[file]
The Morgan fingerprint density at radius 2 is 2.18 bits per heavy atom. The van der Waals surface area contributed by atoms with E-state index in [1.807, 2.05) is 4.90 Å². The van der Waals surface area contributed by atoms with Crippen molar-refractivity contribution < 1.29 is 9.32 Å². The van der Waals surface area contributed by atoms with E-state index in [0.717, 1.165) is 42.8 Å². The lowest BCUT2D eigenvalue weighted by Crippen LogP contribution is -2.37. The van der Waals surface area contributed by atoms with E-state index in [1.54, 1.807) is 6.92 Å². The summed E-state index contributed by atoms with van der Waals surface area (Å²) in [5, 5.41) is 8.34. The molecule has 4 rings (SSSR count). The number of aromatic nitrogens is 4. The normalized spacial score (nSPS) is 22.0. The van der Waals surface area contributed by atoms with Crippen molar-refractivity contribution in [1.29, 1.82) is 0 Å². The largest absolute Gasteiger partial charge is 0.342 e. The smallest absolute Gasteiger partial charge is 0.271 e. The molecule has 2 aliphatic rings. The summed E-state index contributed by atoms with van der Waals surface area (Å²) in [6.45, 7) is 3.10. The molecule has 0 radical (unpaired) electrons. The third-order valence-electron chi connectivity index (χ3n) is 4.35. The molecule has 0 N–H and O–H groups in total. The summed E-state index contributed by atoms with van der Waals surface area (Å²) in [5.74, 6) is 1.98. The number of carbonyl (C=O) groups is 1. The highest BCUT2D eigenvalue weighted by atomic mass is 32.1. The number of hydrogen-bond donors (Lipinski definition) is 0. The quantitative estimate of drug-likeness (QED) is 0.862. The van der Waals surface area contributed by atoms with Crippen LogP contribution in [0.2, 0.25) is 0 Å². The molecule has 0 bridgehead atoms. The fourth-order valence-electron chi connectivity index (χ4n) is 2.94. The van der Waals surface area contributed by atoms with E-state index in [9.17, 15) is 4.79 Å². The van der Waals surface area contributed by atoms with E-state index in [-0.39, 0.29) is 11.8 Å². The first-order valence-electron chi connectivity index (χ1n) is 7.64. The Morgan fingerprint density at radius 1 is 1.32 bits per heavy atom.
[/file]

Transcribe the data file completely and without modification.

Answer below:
The Morgan fingerprint density at radius 2 is 2.18 bits per heavy atom. The van der Waals surface area contributed by atoms with E-state index in [1.807, 2.05) is 4.90 Å². The van der Waals surface area contributed by atoms with Crippen molar-refractivity contribution < 1.29 is 9.32 Å². The van der Waals surface area contributed by atoms with E-state index in [0.717, 1.165) is 42.8 Å². The lowest BCUT2D eigenvalue weighted by Crippen LogP contribution is -2.37. The van der Waals surface area contributed by atoms with E-state index in [1.54, 1.807) is 6.92 Å². The summed E-state index contributed by atoms with van der Waals surface area (Å²) in [5, 5.41) is 8.34. The molecule has 4 rings (SSSR count). The number of aromatic nitrogens is 4. The normalized spacial score (nSPS) is 22.0. The van der Waals surface area contributed by atoms with Crippen molar-refractivity contribution in [1.29, 1.82) is 0 Å². The largest absolute Gasteiger partial charge is 0.342 e. The smallest absolute Gasteiger partial charge is 0.271 e. The molecule has 2 aliphatic rings. The summed E-state index contributed by atoms with van der Waals surface area (Å²) in [6.45, 7) is 3.10. The molecule has 0 radical (unpaired) electrons. The third-order valence-electron chi connectivity index (χ3n) is 4.35. The molecule has 0 N–H and O–H groups in total. The summed E-state index contributed by atoms with van der Waals surface area (Å²) in [5.74, 6) is 1.98. The number of carbonyl (C=O) groups is 1. The highest BCUT2D eigenvalue weighted by atomic mass is 32.1. The number of hydrogen-bond donors (Lipinski definition) is 0. The quantitative estimate of drug-likeness (QED) is 0.862. The van der Waals surface area contributed by atoms with Crippen LogP contribution in [0.2, 0.25) is 0 Å². The molecule has 0 bridgehead atoms. The fourth-order valence-electron chi connectivity index (χ4n) is 2.94. The van der Waals surface area contributed by atoms with E-state index in [9.17, 15) is 4.79 Å². The van der Waals surface area contributed by atoms with E-state index in [-0.39, 0.29) is 11.8 Å². The first-order valence-electron chi connectivity index (χ1n) is 7.64. The Morgan fingerprint density at radius 1 is 1.32 bits per heavy atom.